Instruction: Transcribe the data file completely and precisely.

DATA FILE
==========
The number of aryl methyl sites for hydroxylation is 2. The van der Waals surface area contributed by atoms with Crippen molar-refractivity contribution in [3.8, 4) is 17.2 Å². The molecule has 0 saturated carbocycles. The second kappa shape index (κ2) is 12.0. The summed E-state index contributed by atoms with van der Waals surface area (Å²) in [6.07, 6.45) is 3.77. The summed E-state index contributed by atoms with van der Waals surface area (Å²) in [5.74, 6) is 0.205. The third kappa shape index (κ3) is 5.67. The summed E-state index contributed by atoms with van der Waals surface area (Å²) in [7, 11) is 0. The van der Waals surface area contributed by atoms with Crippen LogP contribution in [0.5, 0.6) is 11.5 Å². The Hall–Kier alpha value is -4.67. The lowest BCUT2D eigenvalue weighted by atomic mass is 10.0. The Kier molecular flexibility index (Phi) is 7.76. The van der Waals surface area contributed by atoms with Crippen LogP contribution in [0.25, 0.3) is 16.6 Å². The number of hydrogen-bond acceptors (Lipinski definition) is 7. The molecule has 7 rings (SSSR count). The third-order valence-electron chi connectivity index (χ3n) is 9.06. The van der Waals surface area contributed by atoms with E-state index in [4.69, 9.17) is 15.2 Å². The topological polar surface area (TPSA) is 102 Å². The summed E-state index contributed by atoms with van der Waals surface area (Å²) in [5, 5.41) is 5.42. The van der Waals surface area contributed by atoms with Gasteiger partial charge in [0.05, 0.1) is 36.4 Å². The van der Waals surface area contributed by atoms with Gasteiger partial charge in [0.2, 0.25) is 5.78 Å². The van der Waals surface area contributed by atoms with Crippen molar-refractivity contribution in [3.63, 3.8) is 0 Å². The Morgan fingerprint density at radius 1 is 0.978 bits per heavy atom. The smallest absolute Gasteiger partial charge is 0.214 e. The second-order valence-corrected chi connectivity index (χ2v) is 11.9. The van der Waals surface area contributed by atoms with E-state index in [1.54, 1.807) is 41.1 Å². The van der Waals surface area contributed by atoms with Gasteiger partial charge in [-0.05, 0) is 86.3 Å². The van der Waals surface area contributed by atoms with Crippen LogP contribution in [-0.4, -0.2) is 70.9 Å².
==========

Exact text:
The number of aryl methyl sites for hydroxylation is 2. The van der Waals surface area contributed by atoms with Crippen molar-refractivity contribution in [3.8, 4) is 17.2 Å². The molecule has 0 saturated carbocycles. The second kappa shape index (κ2) is 12.0. The summed E-state index contributed by atoms with van der Waals surface area (Å²) in [6.07, 6.45) is 3.77. The summed E-state index contributed by atoms with van der Waals surface area (Å²) in [5.74, 6) is 0.205. The third kappa shape index (κ3) is 5.67. The summed E-state index contributed by atoms with van der Waals surface area (Å²) in [7, 11) is 0. The van der Waals surface area contributed by atoms with Crippen LogP contribution in [0.5, 0.6) is 11.5 Å². The Hall–Kier alpha value is -4.67. The lowest BCUT2D eigenvalue weighted by atomic mass is 10.0. The Kier molecular flexibility index (Phi) is 7.76. The van der Waals surface area contributed by atoms with Crippen LogP contribution in [0.25, 0.3) is 16.6 Å². The number of hydrogen-bond acceptors (Lipinski definition) is 7. The molecule has 7 rings (SSSR count). The third-order valence-electron chi connectivity index (χ3n) is 9.06. The van der Waals surface area contributed by atoms with E-state index in [4.69, 9.17) is 15.2 Å². The topological polar surface area (TPSA) is 102 Å². The summed E-state index contributed by atoms with van der Waals surface area (Å²) in [5, 5.41) is 5.42. The van der Waals surface area contributed by atoms with Gasteiger partial charge in [0.05, 0.1) is 36.4 Å². The van der Waals surface area contributed by atoms with Gasteiger partial charge in [0.2, 0.25) is 5.78 Å². The van der Waals surface area contributed by atoms with Crippen molar-refractivity contribution in [3.63, 3.8) is 0 Å². The Morgan fingerprint density at radius 1 is 0.978 bits per heavy atom. The smallest absolute Gasteiger partial charge is 0.214 e. The second-order valence-corrected chi connectivity index (χ2v) is 11.9. The van der Waals surface area contributed by atoms with E-state index in [1.54, 1.807) is 41.1 Å². The van der Waals surface area contributed by atoms with Gasteiger partial charge in [-0.05, 0) is 86.3 Å². The van der Waals surface area contributed by atoms with Crippen LogP contribution in [-0.4, -0.2) is 70.9 Å².